What are emotions?
Emotions are comprised of feelings that make us feel in a certain way in a certain situation (Izard, 1993; Reeve, 2009). Emotions are the result of biological reactions that occur in order to help us adapt to the changing environment or situation we find ourselves in (Reeve, 2009). Our minds (cognition) and our bodies (biological) react to a given stimulus that then produces emotion. Two perspectives that aim to explain what causes emotion are the cognitive and biological perspectives. Cognitive perspective argues that people cannot experience emotion without first having evaluated their situation. This appraisal (good/bad, frightening/boring) elicits an emotional response. Alternatively, the biological perspective argues that people do not need to evaluate their situation before experiencing emotion. We experience the physiological response that then influences our emotions. What makes the biological perspective more plausible than the cognitive perspective is that Izard, Hembree, Dougherty and Spizzirri (1983) conducted studies on infants and their emotional responses. Everyone knows infants are not cognitively developed enough to appraise a situation and decide their emotions based on this appraisal. The fact that Izard and colleagues' (1983) infants smiled at a high pitched voice (Reeve, 2009; Wolff, 1969) and displayed anger as a response to pain (Izard et al., 1983; Reeve, 2009), indicates that cognition does not influence emotional causality, but in fact biology does.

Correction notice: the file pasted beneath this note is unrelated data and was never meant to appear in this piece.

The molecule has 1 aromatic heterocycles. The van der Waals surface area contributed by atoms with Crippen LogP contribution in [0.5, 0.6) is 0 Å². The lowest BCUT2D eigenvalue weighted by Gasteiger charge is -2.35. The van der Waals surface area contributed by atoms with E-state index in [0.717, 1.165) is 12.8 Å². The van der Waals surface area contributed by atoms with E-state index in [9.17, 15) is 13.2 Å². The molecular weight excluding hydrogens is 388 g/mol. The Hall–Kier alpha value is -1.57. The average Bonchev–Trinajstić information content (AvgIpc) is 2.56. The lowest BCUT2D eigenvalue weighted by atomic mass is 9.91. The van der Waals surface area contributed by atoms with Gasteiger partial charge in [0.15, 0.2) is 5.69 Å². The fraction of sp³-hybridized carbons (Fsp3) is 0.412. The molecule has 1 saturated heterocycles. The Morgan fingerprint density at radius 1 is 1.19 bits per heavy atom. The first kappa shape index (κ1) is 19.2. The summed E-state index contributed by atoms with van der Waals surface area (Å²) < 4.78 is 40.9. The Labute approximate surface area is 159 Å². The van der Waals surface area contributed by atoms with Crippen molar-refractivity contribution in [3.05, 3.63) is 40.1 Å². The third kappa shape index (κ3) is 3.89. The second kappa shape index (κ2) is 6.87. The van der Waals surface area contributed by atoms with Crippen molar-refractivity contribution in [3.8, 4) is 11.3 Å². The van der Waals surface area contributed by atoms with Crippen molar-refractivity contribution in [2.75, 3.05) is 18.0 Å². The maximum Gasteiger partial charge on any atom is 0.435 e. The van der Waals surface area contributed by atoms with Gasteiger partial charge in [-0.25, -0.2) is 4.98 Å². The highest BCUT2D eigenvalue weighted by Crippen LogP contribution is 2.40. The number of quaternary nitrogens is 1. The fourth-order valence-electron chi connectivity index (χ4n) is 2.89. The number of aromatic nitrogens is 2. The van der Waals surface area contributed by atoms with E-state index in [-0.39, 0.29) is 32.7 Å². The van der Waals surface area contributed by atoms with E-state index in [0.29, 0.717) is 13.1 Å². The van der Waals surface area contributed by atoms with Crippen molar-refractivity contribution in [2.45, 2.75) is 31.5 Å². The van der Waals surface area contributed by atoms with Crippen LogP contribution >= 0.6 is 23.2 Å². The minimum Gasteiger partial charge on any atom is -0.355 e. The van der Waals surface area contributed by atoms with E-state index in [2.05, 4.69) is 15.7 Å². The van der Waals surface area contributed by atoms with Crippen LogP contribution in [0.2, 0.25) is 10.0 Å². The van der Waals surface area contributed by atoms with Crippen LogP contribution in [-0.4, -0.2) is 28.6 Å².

However there are other theories that argue that a combination of the two systems causes emotion. Buck (1984) put forward this idea that both cognition and biology work together activating and regulating emotion. When considering how attributions affect emotion, the cognitive perspective provides some clues. Attributions are our evaluations of our surroundings and explanations for why things occur - this is considered a part of the cognitive appraisal system. The attributions we place on things in our lives elicit certain responses from ourselves (i.e. an internal attribution: I failed that math test, because I did not study, this makes me upset; as opposed to an external attribution: I failed that math test, because it was too hard (neglecting the fact that you did not study), this makes me annoyed).
Among several theories of attribution, Harold Kelley's Covariation Model and Weiner's Three-dimensional Model will be focused on in understanding how this affects our emotions and how we can use this to improve our lives and general well-being.